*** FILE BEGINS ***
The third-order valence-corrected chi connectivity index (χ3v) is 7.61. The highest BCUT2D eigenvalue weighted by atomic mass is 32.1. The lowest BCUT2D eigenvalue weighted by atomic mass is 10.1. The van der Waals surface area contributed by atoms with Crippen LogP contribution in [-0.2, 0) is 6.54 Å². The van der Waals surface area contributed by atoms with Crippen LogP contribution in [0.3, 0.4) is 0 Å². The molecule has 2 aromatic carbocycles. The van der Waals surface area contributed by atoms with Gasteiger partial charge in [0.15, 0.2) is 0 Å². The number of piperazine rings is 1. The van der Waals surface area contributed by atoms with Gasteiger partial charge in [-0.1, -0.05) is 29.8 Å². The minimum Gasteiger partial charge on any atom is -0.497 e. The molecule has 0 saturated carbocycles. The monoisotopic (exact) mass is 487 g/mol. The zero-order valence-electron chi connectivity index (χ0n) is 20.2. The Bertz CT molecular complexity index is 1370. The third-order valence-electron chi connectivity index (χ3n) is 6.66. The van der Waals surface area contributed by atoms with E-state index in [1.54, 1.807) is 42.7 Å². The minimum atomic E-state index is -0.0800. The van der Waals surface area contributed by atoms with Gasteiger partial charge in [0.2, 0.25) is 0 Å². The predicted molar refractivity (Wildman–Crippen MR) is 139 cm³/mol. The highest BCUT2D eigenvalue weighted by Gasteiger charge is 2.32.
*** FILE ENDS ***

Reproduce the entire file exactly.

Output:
The third-order valence-corrected chi connectivity index (χ3v) is 7.61. The highest BCUT2D eigenvalue weighted by atomic mass is 32.1. The lowest BCUT2D eigenvalue weighted by atomic mass is 10.1. The van der Waals surface area contributed by atoms with Crippen LogP contribution in [-0.2, 0) is 6.54 Å². The van der Waals surface area contributed by atoms with Crippen LogP contribution in [0.3, 0.4) is 0 Å². The molecule has 2 aromatic carbocycles. The van der Waals surface area contributed by atoms with Gasteiger partial charge in [0.15, 0.2) is 0 Å². The number of piperazine rings is 1. The van der Waals surface area contributed by atoms with Gasteiger partial charge in [-0.1, -0.05) is 29.8 Å². The minimum Gasteiger partial charge on any atom is -0.497 e. The molecule has 0 saturated carbocycles. The monoisotopic (exact) mass is 487 g/mol. The zero-order valence-electron chi connectivity index (χ0n) is 20.2. The Bertz CT molecular complexity index is 1370. The third-order valence-electron chi connectivity index (χ3n) is 6.66. The van der Waals surface area contributed by atoms with E-state index in [1.54, 1.807) is 42.7 Å². The minimum atomic E-state index is -0.0800. The van der Waals surface area contributed by atoms with Gasteiger partial charge in [0.2, 0.25) is 0 Å². The predicted molar refractivity (Wildman–Crippen MR) is 139 cm³/mol. The highest BCUT2D eigenvalue weighted by Gasteiger charge is 2.32.